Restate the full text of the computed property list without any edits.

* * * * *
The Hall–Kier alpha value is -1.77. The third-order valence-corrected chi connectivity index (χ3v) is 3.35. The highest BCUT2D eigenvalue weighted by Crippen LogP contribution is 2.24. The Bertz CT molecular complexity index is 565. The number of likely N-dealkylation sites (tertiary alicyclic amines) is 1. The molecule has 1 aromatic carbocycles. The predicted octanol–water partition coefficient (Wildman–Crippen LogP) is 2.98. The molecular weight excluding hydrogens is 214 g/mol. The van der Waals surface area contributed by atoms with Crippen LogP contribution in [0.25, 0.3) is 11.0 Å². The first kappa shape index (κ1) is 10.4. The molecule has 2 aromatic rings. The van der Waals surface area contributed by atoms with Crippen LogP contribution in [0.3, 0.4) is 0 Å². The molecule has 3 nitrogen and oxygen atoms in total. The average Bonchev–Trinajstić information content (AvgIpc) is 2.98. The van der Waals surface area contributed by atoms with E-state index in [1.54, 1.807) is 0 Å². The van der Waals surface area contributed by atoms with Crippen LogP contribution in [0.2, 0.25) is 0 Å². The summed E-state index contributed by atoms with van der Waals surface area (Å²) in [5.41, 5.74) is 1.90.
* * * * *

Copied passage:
The Hall–Kier alpha value is -1.77. The third-order valence-corrected chi connectivity index (χ3v) is 3.35. The highest BCUT2D eigenvalue weighted by Crippen LogP contribution is 2.24. The Bertz CT molecular complexity index is 565. The number of likely N-dealkylation sites (tertiary alicyclic amines) is 1. The molecule has 1 aromatic carbocycles. The predicted octanol–water partition coefficient (Wildman–Crippen LogP) is 2.98. The molecular weight excluding hydrogens is 214 g/mol. The van der Waals surface area contributed by atoms with Crippen LogP contribution in [0.25, 0.3) is 11.0 Å². The first kappa shape index (κ1) is 10.4. The molecule has 2 aromatic rings. The van der Waals surface area contributed by atoms with Crippen LogP contribution in [0.3, 0.4) is 0 Å². The molecule has 3 nitrogen and oxygen atoms in total. The average Bonchev–Trinajstić information content (AvgIpc) is 2.98. The van der Waals surface area contributed by atoms with E-state index in [1.54, 1.807) is 0 Å². The van der Waals surface area contributed by atoms with Crippen LogP contribution in [0.2, 0.25) is 0 Å². The summed E-state index contributed by atoms with van der Waals surface area (Å²) in [5.41, 5.74) is 1.90.